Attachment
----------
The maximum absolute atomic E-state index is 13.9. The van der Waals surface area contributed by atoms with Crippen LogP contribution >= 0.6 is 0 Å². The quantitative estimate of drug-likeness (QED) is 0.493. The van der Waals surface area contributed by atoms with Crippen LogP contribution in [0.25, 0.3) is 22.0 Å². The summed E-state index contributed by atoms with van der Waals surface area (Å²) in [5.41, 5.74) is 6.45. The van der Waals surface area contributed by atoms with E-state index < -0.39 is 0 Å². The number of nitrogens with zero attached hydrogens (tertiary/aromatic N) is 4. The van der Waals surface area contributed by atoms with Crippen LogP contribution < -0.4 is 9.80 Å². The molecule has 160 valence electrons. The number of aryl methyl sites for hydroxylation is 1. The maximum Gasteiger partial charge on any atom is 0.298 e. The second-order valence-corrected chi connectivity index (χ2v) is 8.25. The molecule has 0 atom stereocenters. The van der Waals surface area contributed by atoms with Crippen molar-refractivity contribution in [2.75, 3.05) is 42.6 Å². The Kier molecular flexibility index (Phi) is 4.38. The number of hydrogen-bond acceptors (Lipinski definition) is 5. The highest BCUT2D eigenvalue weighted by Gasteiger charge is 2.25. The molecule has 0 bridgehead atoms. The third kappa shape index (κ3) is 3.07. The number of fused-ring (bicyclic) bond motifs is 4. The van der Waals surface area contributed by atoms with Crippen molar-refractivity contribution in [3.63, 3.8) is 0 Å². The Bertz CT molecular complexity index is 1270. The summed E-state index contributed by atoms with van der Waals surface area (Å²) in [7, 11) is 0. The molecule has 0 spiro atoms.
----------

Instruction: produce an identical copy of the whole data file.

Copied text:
The maximum absolute atomic E-state index is 13.9. The van der Waals surface area contributed by atoms with Crippen LogP contribution >= 0.6 is 0 Å². The quantitative estimate of drug-likeness (QED) is 0.493. The van der Waals surface area contributed by atoms with Crippen LogP contribution in [0.25, 0.3) is 22.0 Å². The summed E-state index contributed by atoms with van der Waals surface area (Å²) in [5.41, 5.74) is 6.45. The van der Waals surface area contributed by atoms with E-state index < -0.39 is 0 Å². The number of nitrogens with zero attached hydrogens (tertiary/aromatic N) is 4. The van der Waals surface area contributed by atoms with Crippen LogP contribution < -0.4 is 9.80 Å². The molecule has 160 valence electrons. The number of aryl methyl sites for hydroxylation is 1. The maximum Gasteiger partial charge on any atom is 0.298 e. The second-order valence-corrected chi connectivity index (χ2v) is 8.25. The molecule has 0 atom stereocenters. The van der Waals surface area contributed by atoms with Crippen molar-refractivity contribution in [2.75, 3.05) is 42.6 Å². The Kier molecular flexibility index (Phi) is 4.38. The number of hydrogen-bond acceptors (Lipinski definition) is 5. The highest BCUT2D eigenvalue weighted by Gasteiger charge is 2.25. The molecule has 0 bridgehead atoms. The third kappa shape index (κ3) is 3.07. The number of fused-ring (bicyclic) bond motifs is 4. The van der Waals surface area contributed by atoms with Crippen molar-refractivity contribution in [3.63, 3.8) is 0 Å². The Bertz CT molecular complexity index is 1270. The summed E-state index contributed by atoms with van der Waals surface area (Å²) in [7, 11) is 0. The molecule has 0 spiro atoms.